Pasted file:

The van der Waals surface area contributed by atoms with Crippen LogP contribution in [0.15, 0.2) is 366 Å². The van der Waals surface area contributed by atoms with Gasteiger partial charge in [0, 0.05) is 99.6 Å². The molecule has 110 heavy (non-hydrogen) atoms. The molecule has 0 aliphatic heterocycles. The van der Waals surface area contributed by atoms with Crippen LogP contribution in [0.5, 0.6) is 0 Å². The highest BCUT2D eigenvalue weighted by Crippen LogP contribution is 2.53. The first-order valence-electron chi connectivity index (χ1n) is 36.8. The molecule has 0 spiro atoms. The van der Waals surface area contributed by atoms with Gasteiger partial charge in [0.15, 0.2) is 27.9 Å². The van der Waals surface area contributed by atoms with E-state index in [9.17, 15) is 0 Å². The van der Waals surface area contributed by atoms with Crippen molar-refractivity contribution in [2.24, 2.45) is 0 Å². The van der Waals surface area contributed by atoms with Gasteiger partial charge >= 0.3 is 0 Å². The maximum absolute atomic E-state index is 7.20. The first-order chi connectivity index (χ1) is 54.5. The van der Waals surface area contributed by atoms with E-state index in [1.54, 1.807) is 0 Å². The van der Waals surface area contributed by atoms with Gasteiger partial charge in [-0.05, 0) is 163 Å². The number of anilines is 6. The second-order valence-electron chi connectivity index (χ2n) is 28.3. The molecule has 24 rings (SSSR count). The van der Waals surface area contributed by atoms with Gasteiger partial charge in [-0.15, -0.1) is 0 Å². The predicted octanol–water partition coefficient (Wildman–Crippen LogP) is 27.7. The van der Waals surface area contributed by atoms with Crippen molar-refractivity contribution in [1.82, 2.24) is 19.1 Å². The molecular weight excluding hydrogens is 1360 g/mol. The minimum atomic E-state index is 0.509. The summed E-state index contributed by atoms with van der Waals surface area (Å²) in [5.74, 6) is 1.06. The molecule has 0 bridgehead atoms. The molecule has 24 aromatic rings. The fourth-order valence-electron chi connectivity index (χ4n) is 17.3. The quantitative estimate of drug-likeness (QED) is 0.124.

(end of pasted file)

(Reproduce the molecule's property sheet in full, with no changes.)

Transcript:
The van der Waals surface area contributed by atoms with Crippen LogP contribution in [0.15, 0.2) is 366 Å². The van der Waals surface area contributed by atoms with Gasteiger partial charge in [0, 0.05) is 99.6 Å². The molecule has 110 heavy (non-hydrogen) atoms. The molecule has 0 aliphatic heterocycles. The van der Waals surface area contributed by atoms with Crippen LogP contribution in [0.5, 0.6) is 0 Å². The highest BCUT2D eigenvalue weighted by Crippen LogP contribution is 2.53. The first-order valence-electron chi connectivity index (χ1n) is 36.8. The molecule has 0 spiro atoms. The van der Waals surface area contributed by atoms with Gasteiger partial charge in [0.15, 0.2) is 27.9 Å². The van der Waals surface area contributed by atoms with E-state index in [9.17, 15) is 0 Å². The van der Waals surface area contributed by atoms with Crippen molar-refractivity contribution in [2.24, 2.45) is 0 Å². The van der Waals surface area contributed by atoms with Gasteiger partial charge >= 0.3 is 0 Å². The maximum absolute atomic E-state index is 7.20. The first-order chi connectivity index (χ1) is 54.5. The van der Waals surface area contributed by atoms with E-state index in [1.54, 1.807) is 0 Å². The van der Waals surface area contributed by atoms with Gasteiger partial charge in [-0.05, 0) is 163 Å². The number of anilines is 6. The second-order valence-electron chi connectivity index (χ2n) is 28.3. The molecule has 24 rings (SSSR count). The van der Waals surface area contributed by atoms with Gasteiger partial charge in [-0.15, -0.1) is 0 Å². The predicted octanol–water partition coefficient (Wildman–Crippen LogP) is 27.7. The van der Waals surface area contributed by atoms with Crippen molar-refractivity contribution in [1.82, 2.24) is 19.1 Å². The molecular weight excluding hydrogens is 1360 g/mol. The minimum atomic E-state index is 0.509. The summed E-state index contributed by atoms with van der Waals surface area (Å²) in [5.74, 6) is 1.06. The molecule has 0 bridgehead atoms. The molecule has 24 aromatic rings. The fourth-order valence-electron chi connectivity index (χ4n) is 17.3. The quantitative estimate of drug-likeness (QED) is 0.124.